PHOENIX (CN) – Its former CFO claims in Federal Court that United Cerebral Palsy of Central Arizona fired him after he refused to approve spending “hundreds of thousands of dollars” on an ad campaign “to benefit Circle K,” which would have violated the charity’s nonprofit, tax-exempt status.
Garth Espe sued United Cerebral Palsy of Central Arizona. They are the only parties to the case.
Espe claims that after UCP hired Armando Contreras as CEO, it began “spending hundreds of thousands of dollars more on an advertising campaign to benefit Circle K, an amount that far exceeded what could reasonably be allocated to advertising and still maintain UCP’s nonprofit and tax-exempt status under Arizona and federal tax laws.”
UCP received about $4.1 million in donations in 2010 through a “Circle K campaign to collect change in its convenience stores,” according to the complaint.
Espe claims that in July 2011 Contreras told him “that Circle K wanted and Mr. Contreras intended to provide Circle K with a bigger presence on the UCP-funded advertising billboards.” Espe says he responded “that the plan was illegal in that it improperly inured a benefit to Circle K,” according to the complaint.
Contreras “immediately expressed his unhappiness with plaintiff’s resistance on those issues and expressed concerned about losing the Circle K donations to other nonprofits if UCP did not give Circle K the advertising exposure it wanted,” the complaint states.
It continues: “As a result of the excess expenditure on advertising, Mr. Contreras needed plaintiff to falsely allocate the advertising expenses to program expenses to comply with the legal requirements to maintain UCP’s status, but plaintiff refused to engage in that falsification of UCP’s accounting and financial statements, which were records required to be kept for the government’s review in the event of a tax audit.”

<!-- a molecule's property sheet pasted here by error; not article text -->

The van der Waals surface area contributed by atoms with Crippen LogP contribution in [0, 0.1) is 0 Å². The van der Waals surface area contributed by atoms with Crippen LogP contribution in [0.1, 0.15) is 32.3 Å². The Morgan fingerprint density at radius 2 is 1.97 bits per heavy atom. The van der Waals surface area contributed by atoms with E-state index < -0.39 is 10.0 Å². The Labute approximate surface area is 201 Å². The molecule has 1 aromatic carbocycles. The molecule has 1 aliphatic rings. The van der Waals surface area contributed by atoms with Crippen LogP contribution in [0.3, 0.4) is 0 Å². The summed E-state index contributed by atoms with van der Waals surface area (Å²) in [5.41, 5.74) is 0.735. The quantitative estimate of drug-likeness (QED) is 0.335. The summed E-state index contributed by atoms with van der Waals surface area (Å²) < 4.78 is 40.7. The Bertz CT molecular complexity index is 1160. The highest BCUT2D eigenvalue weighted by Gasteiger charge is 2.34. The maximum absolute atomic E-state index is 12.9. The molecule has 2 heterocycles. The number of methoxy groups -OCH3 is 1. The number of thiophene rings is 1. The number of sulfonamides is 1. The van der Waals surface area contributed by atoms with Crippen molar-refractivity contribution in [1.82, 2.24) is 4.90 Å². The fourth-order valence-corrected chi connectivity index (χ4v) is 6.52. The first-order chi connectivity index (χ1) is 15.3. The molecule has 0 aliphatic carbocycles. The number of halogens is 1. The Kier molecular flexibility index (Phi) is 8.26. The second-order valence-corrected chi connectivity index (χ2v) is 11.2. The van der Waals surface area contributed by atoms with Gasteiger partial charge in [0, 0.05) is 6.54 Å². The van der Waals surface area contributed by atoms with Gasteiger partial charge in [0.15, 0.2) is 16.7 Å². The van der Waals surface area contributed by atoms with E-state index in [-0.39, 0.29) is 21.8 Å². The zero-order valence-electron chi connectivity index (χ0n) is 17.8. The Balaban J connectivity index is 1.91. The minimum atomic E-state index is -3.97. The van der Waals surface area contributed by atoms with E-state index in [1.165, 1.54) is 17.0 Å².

Espe claims he also “expressed his objection to UCP inuring benefits to friends of Mr. Contreras while receiving no material benefit in return,” and that he refused to “sign a contract providing a guaranteed monthly payment to one of Mr. Contreras’ friends, Theresa Cordova, when the contract required no performance benefiting UCP.”
Espe also “reported his concern that UCP was failing to pay overtime compensation to Day Treatment and Training staff for respite services in violation of the Fair Labor Standards Act overtime law,” according to the complaint.
Espe says he “first became concerned about the overtime violation in the spring of 2011, when he learned of a similar agency that lost a United States Department of Labor investigation under similar circumstances,” but when he told Contreras, “he ignored it.”
Espe says he complained of the labor violation to the human resources director, managers and the finance committee, and was fired in August 2011.
He seeks lost wages and damages for violations of the Arizona Employment Protection Act and the Fair Labor Standards Act. He is represented by David Kresin and Samuel Randall with Robaina & Kresin.